No, I’m from Manhattan; I live and breathe New York City. My friends make fun of me that I can’t be in nature for more than 15 minutes. I went to Washington DC for college to try a different city. I loved it but it also confirmed that that New York is the place for me. New York has an infectious energy. It also has some of my favorite restaurants and bakeries.
Another thing I love about New York is that there are so many people with diverse backgrounds and careers. Outside of venture, my friends work in finance, non-profits, media, law, medicine, fashion, and more. Some of them are completing their PhDs. It’s really refreshing because I love talking to people with different backgrounds and mindsets and learning about what’s exciting and challenging them. I think it’s helpful for me as an investor and as a person to know people’s perspectives outside of tech. It puts things in perspective and shakes up my learning environment.
The startup and VC community in New York is really collaborative and diverse. Generosity is valued. And from spending so much time with everyone, we truly build lasting friendships. I think Silicon Valley is naturally more insular because the vast majority of people work in tech – I didn’t want to move and give up the best parts of NY.
What are some unexpected challenges you’ve faced as a young woman in venture?
There are two things that come to mind:
1) I love that I’m industry agnostic. It means that when we do deep dives, I have to get smart fast. It’s a fun challenge. For example, when I was looking at a real estate tech deal recently, it required a ton of research into market sizing and competitive landscape because it wasn’t a space I was very familiar with. When it comes to investments, I never want to succumb to FOMO. Diligence can be a long process, but it’s necessary to build expertise and have the information necessary to invest with conviction.
2) Multi-tasking is a huge part of this job. There’s no typical day-to-day but I always have some combination of founder meetings, sourcing, conducting due diligence, researching, and working with portfolio companies. Prioritization is key. We’re a lean team, and they trust me to get the work done. Coming out of banking, I was used to a hyper-structured environment so the lack of structure was initially out of my comfort zone. I’ve since come up with strategies to make sure I’m prioritizing optimally. Every night before I go to bed, I write down the things I need to do and block off time to make it happen.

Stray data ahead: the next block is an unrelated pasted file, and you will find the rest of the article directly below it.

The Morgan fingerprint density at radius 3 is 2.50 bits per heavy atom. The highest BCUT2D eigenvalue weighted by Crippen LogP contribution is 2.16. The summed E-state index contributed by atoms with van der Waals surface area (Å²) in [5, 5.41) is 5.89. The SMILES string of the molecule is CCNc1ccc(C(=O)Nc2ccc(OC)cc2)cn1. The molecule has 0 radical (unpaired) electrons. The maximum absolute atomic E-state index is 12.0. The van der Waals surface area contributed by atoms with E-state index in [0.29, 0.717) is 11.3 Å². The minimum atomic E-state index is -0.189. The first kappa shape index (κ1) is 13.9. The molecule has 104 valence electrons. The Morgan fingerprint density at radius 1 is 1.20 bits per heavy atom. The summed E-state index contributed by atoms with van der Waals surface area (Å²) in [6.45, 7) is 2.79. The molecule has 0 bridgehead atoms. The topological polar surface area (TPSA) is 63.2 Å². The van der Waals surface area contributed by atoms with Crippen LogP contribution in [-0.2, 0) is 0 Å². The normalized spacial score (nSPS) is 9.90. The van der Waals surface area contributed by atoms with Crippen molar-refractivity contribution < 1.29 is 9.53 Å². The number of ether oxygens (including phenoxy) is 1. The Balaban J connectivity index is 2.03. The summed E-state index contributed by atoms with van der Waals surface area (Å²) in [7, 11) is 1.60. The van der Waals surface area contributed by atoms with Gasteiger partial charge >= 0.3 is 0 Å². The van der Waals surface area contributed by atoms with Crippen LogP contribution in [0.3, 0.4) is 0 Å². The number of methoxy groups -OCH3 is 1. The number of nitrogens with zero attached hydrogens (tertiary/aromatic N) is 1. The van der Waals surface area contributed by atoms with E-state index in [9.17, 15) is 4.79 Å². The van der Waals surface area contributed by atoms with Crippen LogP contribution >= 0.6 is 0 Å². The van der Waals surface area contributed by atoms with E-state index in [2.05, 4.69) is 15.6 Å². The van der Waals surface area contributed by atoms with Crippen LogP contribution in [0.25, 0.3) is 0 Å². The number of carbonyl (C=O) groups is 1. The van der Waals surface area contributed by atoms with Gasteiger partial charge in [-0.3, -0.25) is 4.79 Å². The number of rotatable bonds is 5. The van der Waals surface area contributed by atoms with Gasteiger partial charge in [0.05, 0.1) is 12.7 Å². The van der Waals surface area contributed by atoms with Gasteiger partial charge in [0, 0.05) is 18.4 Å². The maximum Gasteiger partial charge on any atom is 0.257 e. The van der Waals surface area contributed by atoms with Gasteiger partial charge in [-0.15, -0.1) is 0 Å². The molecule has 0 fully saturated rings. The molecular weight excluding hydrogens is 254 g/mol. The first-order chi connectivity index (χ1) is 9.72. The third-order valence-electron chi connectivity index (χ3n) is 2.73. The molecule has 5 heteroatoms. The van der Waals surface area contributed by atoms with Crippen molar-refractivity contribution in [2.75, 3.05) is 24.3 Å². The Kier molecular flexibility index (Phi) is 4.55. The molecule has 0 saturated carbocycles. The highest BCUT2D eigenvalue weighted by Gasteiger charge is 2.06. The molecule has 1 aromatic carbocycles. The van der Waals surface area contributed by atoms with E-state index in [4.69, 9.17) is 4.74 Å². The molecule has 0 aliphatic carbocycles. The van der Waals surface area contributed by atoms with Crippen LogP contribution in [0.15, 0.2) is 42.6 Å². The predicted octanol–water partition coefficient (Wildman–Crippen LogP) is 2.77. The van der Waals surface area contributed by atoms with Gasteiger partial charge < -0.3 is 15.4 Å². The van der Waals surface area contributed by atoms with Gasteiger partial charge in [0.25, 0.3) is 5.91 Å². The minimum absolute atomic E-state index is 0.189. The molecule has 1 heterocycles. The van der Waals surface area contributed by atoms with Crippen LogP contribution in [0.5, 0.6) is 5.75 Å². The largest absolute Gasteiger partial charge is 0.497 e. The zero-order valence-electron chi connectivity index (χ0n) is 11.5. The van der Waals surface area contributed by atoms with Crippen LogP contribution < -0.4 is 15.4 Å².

Any advice for young women who want to enter venture capital – on the investing, operations, or platform side?
The number one thing is that you have to hustle. But there’s a caveat to that: hustling looks different for different people. When I was in banking, I couldn’t leave to go to VC events because I worked long hours at my desk. It was discouraging at first because everyone I spoke to had said that the only way to get into VC was to get out there and hit the pavement by attending events
You have to find an authentic approach that works for you. For me, going to events every night was not feasible so instead I reached out to Georgetown alumni who worked in venture. I outlined my background and why I thought I was a good fit for VC and many of them responded. I was able to set up early morning coffees and use my time thoughtfully. I hustled by building and leveraging my network and making personal connections that helped me get to Tribeca.
Another thing is imposter syndrome. Everyone says it’s really difficult to get into venture capital. It is, but don’t internalize that. I’m a firm believer in the power of positive thinking. Instead of thinking about how tough it is to break into the industry, I chose to focus on why I would be a good fit and addition to the NYC tech ecosystem. Having imposter syndrome makes it hard for people to sometimes even apply so getting over that is half the battle. I’ve always believed that if you work hard and pursue your goals, it often works out. Having that ambition propelled me, and I hope other young women have that drive and openness as they pursue a career in VC.
Original article: https://www.negotiatingtheterms.com/blog/nitya-rajendran